When Art Meets Science: Hopkins’ Design Engineering Course

By Derek Byron
Research about how the brain functions and learns has increased exponentially over the past twenty years. This research shows that the brain is wired to make connections across disciplines and that the historic notion of separating academic disciplines into “right and left brain” fields should be challenged in favor of interdisciplinary work that accommodates a wider variety of student learning styles and backgrounds. Scientists and artists who make great leaps forward, often describe the process as intuitive flashes of insight grounded in hard work and analysis. Artists discover the science of creativity, and scientists experience the artistry of problem solving.

Design Engineering is Hopkin’s first multidisciplinary exploration of the unique relationship between science, art and design. This course is collaboratively taught by the Art and Science departments, and challenges the misconception that these are disciplines that represent opposite cognitive skill sets.

In this course, we examine the space where art and science overlap, and although the synergistic relationship between science and art is constantly evolving, they are both grounded in the notion that abstraction is essential to create an investigative mindset, and demand coordination between head and hand to transform theory into something tangible. In Design Engineering students use principles of science and draw inspiration from design; they create projects that allow them to confidently navigate the vastness of an empty canvas and conceptualize the depths of a hypothesis. Students engineer ‘by feel’, and create by leveraging empirical data and formulaic constructs.

A great example of a class project is one titled Fluid Dynamics and the Art of Streamlining, or How to Design and Build the Perfect Automobile. The correlation between fluid dynamics (aerodynamics, more specifically) and beauty creates a space that has been at the core of automobile design for over a century. The technical term for making a car more aerodynamic is called “streamlining” and is a critical component in improving performance and reducing fossil fuel consumption. Streamlining is also a sculpting force in the creation of the ‘lines’ of a car, the defining characteristics that catch the eye and capture the imagination. For one of its projects, Design Engineering looks at the history and physics of car design, and then challenges students to design and create their own scale model clay car that articulates their vision of beauty, recognizes the science of streamlining, and is ultimately wind tunnel tested for performance.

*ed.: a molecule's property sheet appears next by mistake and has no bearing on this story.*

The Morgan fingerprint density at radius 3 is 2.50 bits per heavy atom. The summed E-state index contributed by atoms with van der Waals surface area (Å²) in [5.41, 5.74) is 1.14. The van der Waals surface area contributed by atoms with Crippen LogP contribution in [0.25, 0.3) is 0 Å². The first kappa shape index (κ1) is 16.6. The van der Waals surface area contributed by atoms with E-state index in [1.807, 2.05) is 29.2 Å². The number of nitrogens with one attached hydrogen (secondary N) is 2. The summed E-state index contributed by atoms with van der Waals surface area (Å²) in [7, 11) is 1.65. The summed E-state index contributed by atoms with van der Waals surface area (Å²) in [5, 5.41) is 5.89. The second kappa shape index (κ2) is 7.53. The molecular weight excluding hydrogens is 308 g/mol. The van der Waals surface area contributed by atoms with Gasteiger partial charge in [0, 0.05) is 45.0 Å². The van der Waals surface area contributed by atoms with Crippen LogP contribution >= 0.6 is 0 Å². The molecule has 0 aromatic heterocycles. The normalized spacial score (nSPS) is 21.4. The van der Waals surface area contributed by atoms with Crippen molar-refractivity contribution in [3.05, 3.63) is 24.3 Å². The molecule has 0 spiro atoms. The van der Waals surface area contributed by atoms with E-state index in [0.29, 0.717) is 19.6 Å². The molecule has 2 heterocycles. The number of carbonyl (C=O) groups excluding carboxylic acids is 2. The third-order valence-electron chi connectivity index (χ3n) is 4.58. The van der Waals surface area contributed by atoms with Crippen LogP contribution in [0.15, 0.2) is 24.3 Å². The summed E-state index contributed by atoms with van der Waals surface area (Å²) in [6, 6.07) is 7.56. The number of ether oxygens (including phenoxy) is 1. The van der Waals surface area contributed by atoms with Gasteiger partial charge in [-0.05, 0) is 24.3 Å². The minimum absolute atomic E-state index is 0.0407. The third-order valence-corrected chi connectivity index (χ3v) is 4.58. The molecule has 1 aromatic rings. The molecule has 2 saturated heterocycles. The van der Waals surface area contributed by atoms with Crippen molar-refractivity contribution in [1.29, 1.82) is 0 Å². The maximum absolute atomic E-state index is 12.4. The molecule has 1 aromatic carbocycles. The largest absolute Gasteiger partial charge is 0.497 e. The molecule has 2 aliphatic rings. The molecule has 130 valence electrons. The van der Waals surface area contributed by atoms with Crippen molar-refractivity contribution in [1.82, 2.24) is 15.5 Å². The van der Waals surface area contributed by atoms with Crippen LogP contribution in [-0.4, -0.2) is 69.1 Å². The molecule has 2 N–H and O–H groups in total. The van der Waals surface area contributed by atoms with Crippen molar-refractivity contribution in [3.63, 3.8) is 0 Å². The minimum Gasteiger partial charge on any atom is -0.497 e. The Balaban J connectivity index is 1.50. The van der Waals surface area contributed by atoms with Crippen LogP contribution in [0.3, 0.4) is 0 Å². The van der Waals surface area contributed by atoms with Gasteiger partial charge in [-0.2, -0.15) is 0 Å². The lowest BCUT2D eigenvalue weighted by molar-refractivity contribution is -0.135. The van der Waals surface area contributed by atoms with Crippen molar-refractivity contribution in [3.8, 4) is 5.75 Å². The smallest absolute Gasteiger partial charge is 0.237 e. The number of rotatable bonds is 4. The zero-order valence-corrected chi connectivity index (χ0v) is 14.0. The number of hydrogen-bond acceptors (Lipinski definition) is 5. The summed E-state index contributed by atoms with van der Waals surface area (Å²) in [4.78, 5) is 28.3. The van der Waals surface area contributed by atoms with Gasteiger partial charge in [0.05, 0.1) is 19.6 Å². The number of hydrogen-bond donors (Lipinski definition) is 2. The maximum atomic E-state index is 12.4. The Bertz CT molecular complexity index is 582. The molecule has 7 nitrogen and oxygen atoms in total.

In a project scheduled for 2018-2019 curriculum, we will create full scale footbridges following an examination of structural engineering and the design of the built environment. We will ask the age-old questions--does form follow function, or does function follow form? In the design and engineering of some of the world’s greatest structures, form and function are inextricably linked in a symbiotic relationship that serves as the muse for creative problem solving and inspiration. Load paths and structural members, determined through the calculation of gravity and lateral loads, become defining architectural gestures and generators of form in buildings such as the CCTV in Beijing and the Hancock Building in Chicago; structures such as Roman aqueducts and the Great Pyramids; and bridges by Maillart and Calatrava.

In this course, students spend equal time in the laboratory, studio and seminar room, working both collaboratively and individually, discussing, hypothesizing, constructing and deconstructing. Often referred to as a “maker-space classroom”, the boundaries between traditional work spaces blur and the distinction between working alone and in a group gives way to a new collaborative balance; students are challenged to be nimbly reactive, bravely proactive, cerebral and physical, logical and whimsical.

STEAM (science, technology, engineering, art and math) courses are the tip of the cross-disciplinary iceberg. Every day I speak with teachers in different academic fields brainstorming new ways to better deliver curriculum and further challenge students to take responsibility for their own learning. I am excited about this kind of collaboration and look forward to working with my colleagues to make our curriculum increasingly engaging, diverse and above all innovative.


On curiosity and teaching…

I find that I think a lot about what it means to be a teacher. I am constantly reimagining how to best nurture curiosity, facilitate creativity and critical thinking, and generate an energized classroom. One of my favorite things about teaching is collaborating with students in the learning process itself - by modeling the joy of being curious, leveraging existing skill sets and bases of knowledge and interest, and teaching how to connect cognition, hard work, and the power of intuitive leaps of understanding. It is those ‘aha’ moments where it all comes together, and connections are made, that push students (and me) forward and engender confidence in our ability to innovate and create.
When art meets science you get Hopkins' Design Engineering Course. Students fashion roadsters out of clay and test the aerodynamics in a wind-simulation machine, designed by Lynn Connelly (pictured in 2nd photo), Physics teach and course co-teacher with Derek Byron (pictured in 3rd photo on right).